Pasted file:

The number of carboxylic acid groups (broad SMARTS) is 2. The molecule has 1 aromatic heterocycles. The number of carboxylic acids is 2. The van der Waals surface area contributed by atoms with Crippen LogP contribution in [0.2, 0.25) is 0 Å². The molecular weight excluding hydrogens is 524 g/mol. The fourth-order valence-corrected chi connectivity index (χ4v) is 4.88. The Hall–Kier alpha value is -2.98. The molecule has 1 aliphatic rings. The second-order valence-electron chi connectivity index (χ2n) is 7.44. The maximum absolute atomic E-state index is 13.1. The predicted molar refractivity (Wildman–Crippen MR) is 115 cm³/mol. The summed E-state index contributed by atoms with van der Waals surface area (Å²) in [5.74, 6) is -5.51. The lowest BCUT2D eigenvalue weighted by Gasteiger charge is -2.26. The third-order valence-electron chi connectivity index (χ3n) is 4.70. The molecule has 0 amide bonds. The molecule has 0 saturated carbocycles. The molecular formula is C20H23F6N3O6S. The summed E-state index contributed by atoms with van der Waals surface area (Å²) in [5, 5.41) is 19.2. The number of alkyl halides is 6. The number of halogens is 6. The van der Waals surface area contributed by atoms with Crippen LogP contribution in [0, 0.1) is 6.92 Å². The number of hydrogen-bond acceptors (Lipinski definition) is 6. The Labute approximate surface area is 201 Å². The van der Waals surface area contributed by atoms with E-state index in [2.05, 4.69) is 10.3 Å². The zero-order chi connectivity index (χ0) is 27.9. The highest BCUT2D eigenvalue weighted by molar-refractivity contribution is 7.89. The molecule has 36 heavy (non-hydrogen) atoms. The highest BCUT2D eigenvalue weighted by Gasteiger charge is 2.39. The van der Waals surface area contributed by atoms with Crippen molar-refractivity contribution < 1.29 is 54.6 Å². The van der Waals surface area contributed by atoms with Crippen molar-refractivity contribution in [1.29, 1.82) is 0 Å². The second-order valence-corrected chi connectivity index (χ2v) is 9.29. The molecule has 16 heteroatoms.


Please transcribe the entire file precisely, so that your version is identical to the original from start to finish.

The number of carboxylic acid groups (broad SMARTS) is 2. The molecule has 1 aromatic heterocycles. The number of carboxylic acids is 2. The van der Waals surface area contributed by atoms with Crippen LogP contribution in [0.2, 0.25) is 0 Å². The molecular weight excluding hydrogens is 524 g/mol. The fourth-order valence-corrected chi connectivity index (χ4v) is 4.88. The Hall–Kier alpha value is -2.98. The molecule has 1 aliphatic rings. The second-order valence-electron chi connectivity index (χ2n) is 7.44. The maximum absolute atomic E-state index is 13.1. The predicted molar refractivity (Wildman–Crippen MR) is 115 cm³/mol. The summed E-state index contributed by atoms with van der Waals surface area (Å²) in [5.74, 6) is -5.51. The lowest BCUT2D eigenvalue weighted by Gasteiger charge is -2.26. The third-order valence-electron chi connectivity index (χ3n) is 4.70. The molecule has 0 amide bonds. The molecule has 0 saturated carbocycles. The molecular formula is C20H23F6N3O6S. The summed E-state index contributed by atoms with van der Waals surface area (Å²) in [5, 5.41) is 19.2. The number of alkyl halides is 6. The number of halogens is 6. The van der Waals surface area contributed by atoms with Crippen LogP contribution in [0, 0.1) is 6.92 Å². The number of hydrogen-bond acceptors (Lipinski definition) is 6. The Labute approximate surface area is 201 Å². The van der Waals surface area contributed by atoms with E-state index in [2.05, 4.69) is 10.3 Å². The zero-order chi connectivity index (χ0) is 27.9. The highest BCUT2D eigenvalue weighted by molar-refractivity contribution is 7.89. The molecule has 36 heavy (non-hydrogen) atoms. The highest BCUT2D eigenvalue weighted by Gasteiger charge is 2.39. The van der Waals surface area contributed by atoms with Crippen molar-refractivity contribution < 1.29 is 54.6 Å². The van der Waals surface area contributed by atoms with Crippen molar-refractivity contribution in [1.29, 1.82) is 0 Å². The second-order valence-corrected chi connectivity index (χ2v) is 9.29. The molecule has 16 heteroatoms.